The New York Times Pays Tribute To Late Dan Foster

Dan Foster, the American-Born ‘Big Dawg’ of Nigerian Radio, Dies at 61

Mr. Foster, a former U.S. Marine, pioneered a new style of on-air personality in his African home, becoming a top celebrity. He died after testing positive for the coronavirus.

Dan Foster had a big voice, a love of giving away gifts and a light touch with a story. And when he arrived in Nigeria to work in radio in 2000, he found a public that was ready for him.

The country’s airwaves had only recently emerged from state control, and Mr. Foster’s mix of plain talk, folksy humor and American swagger — calling himself the Big Dawg or the Top Dawg — made him a new kind of morning radio host, one of the most popular in the country.

“It was the first time in Nigeria we had someone who sounded different from us, who brought that American flavor, brought stories and just changed the way everybody saw radio,” said Osikhena Dirisu, a morning host at The Beat, a station in the main city, Lagos.

The Big Dawg parlayed his celebrity into roles in movies and on reality television, as a judge on “Idols West Africa” and “Nigeria’s Got Talent.” He also promoted concerts. The Nigerian website Pulse called him “the God of radio,” waxing, “There are two eras of radio in Nigeria. Before and after Dan Foster.”

Mr. Foster died on June 17 at a hospital in Lagos a day after receiving a positive test result for the coronavirus, his wife, Lovina Okpara, told Nigerian media. He was 61.

Daniel Leon Foster was born on Sept. 26, 1958, in San Francisco, and grew up mainly in Prince George’s County, Md., outside of Washington, the oldest of four siblings. His father, Samuel Leon Foster, was a 21-year Air Force veteran; his mother, Sarah, died when Dan was 11, leaving him to spend much of his childhood with his grandmother.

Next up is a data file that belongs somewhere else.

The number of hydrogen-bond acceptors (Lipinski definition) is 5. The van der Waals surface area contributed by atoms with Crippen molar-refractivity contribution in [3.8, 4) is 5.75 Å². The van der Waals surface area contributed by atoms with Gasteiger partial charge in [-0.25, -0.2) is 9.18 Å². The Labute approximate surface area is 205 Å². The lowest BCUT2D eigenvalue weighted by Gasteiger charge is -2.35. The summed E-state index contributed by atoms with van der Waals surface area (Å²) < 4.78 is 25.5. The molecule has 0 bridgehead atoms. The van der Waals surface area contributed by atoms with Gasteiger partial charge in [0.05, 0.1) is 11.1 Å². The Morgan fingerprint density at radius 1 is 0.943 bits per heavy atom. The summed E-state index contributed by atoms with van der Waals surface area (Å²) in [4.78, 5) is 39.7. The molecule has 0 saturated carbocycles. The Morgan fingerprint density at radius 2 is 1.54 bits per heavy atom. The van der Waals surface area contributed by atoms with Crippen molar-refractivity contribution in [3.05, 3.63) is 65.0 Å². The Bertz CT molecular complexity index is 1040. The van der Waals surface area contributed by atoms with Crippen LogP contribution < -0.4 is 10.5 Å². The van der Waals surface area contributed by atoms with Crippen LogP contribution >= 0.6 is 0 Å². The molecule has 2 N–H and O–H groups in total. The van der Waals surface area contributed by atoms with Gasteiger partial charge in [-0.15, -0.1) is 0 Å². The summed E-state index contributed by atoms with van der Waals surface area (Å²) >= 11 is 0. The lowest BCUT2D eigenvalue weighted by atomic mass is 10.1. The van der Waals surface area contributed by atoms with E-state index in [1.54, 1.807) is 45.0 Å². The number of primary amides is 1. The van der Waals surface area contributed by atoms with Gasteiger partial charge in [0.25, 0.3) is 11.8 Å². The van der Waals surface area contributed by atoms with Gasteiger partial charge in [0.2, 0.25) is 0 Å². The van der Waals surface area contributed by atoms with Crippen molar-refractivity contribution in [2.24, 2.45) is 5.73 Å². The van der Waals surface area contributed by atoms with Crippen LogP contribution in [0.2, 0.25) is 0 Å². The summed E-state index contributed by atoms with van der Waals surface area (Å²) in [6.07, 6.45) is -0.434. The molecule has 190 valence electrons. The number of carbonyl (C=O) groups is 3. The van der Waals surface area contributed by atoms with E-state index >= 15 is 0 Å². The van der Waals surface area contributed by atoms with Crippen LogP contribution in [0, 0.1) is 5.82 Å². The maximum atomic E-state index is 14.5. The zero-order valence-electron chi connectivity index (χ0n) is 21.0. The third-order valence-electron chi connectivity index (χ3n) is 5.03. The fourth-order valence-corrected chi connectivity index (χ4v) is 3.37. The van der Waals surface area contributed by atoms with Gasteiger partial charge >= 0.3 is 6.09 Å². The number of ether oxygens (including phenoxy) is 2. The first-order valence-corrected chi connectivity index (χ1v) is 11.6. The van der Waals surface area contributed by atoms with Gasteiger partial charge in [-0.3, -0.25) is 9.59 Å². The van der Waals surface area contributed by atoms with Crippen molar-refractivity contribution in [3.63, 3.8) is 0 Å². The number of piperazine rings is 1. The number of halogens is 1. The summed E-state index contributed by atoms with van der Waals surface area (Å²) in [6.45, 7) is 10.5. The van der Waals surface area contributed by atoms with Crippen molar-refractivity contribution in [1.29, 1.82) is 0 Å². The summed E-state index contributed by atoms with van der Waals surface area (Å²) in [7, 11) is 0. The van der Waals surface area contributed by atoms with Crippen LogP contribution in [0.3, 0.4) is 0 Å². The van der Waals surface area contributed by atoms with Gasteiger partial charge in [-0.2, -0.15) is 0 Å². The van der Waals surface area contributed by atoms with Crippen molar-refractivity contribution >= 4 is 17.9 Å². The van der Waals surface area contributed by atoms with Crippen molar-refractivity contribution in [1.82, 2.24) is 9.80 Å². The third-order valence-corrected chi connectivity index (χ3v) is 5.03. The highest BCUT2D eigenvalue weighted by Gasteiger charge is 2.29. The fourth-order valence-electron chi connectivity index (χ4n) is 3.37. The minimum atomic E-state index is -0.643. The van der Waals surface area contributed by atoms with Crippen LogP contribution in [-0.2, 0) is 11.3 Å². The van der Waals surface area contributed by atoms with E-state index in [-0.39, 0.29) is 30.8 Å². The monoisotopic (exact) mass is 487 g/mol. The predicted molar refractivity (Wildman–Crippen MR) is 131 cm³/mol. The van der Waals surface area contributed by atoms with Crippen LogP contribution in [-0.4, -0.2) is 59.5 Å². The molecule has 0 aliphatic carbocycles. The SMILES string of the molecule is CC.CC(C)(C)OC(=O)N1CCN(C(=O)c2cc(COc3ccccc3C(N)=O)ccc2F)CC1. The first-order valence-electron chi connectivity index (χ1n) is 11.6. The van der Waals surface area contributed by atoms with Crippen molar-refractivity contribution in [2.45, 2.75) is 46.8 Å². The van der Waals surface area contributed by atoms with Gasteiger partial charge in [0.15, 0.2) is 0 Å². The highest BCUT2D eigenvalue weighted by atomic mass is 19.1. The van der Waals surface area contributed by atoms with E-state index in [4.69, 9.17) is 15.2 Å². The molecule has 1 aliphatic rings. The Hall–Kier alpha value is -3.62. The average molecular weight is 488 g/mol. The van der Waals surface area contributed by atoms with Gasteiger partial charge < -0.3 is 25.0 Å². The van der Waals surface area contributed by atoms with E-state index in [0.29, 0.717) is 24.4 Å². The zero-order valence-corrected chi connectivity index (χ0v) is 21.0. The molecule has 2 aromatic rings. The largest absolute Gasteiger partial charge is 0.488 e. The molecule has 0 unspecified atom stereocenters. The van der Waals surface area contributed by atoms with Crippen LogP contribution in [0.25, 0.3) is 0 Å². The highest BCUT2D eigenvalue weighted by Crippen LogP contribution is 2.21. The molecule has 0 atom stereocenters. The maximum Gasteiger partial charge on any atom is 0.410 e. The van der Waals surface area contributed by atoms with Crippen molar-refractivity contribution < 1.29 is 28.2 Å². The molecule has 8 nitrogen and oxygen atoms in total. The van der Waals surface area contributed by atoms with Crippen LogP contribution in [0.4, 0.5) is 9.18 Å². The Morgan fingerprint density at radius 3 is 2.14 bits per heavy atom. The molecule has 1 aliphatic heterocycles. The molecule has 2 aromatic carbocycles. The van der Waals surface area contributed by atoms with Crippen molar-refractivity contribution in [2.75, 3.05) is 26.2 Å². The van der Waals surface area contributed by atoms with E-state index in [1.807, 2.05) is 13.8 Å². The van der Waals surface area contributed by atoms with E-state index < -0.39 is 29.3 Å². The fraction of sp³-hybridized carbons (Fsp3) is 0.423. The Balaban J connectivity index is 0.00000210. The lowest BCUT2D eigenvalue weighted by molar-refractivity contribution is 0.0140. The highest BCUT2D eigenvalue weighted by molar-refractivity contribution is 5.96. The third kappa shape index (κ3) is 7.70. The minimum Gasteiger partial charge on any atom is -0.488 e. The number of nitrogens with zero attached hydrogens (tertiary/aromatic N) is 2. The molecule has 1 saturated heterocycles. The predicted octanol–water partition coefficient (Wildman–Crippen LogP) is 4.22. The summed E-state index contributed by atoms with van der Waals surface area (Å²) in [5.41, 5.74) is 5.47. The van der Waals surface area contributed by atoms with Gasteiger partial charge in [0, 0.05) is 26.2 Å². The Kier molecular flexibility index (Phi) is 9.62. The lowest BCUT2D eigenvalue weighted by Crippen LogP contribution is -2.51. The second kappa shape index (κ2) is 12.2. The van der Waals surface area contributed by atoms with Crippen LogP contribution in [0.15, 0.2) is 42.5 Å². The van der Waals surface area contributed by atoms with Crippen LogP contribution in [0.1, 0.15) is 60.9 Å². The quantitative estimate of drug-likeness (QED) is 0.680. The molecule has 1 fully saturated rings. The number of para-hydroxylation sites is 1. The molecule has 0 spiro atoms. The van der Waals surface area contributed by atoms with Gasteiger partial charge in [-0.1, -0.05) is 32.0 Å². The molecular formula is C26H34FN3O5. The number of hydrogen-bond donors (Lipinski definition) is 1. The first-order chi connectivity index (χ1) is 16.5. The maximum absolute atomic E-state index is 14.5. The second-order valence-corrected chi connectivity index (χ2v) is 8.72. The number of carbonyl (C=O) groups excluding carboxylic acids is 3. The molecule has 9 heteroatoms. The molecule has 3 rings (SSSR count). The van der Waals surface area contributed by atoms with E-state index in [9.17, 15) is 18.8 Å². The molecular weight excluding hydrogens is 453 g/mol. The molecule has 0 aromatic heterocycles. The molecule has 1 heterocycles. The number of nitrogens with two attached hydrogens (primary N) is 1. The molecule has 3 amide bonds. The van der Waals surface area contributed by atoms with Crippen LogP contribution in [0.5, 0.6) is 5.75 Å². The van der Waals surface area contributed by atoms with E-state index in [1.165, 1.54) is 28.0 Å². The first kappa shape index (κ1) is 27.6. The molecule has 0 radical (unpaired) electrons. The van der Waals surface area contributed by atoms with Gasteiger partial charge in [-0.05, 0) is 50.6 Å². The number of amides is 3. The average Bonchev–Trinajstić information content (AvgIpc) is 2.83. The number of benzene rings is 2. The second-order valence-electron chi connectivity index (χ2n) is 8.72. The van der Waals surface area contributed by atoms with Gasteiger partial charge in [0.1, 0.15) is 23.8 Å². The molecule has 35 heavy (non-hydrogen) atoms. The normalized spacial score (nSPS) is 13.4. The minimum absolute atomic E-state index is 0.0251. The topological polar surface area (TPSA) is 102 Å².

He played football in high school, and put on neighborhood shows with his sisters and brother. After high school he joined the Marines, then enrolled at Towson University and, later, Morgan State University in Baltimore, studying drama and communication.

He worked at various radio jobs in between stints in college, but by the mid-1990s his life seemed headed in the wrong direction. He was arrested and pleaded guilty to a felony charge of aggravated stalking in Florida, and was sentenced to three years of probation.

He kept working and married twice in the United States, fathering a son, Joshua, before receiving a job offer in Nigeria.

It was the beginning of a new life. He was an instant sensation, embracing his new country and being embraced in return. He told stories about his father and his time in the Marines, and struggled on-air with the local languages, which only endeared him to his audience. His romantic life and career moves became fodder for entertainment websites.

Unlike previous radio hosts from the United States, who never fully settled in, Mr. Foster immersed himself in Nigeria’s culture, dressing in local fashions and dropping phrases from the local languages into his on-air patter. “I love what I am doing here and this is my home,” he told Modern Ghana in 2009.

He married Ms. Okpara, a Nigerian woman, and started a new family, sometimes inviting their three young children — Kayla, Daniella and Somtochukwu — onto the air with him. They survive him along with his father, three siblings and son in the United States.

Late last year Mr. Foster told Owen Gee, a top comedian, that he planned to start his own radio station. “It was something that we were waiting for, for a long, long time,” Mr. Gee said, adding, “Dan is the best thing to happen to modern radio in Nigeria.”

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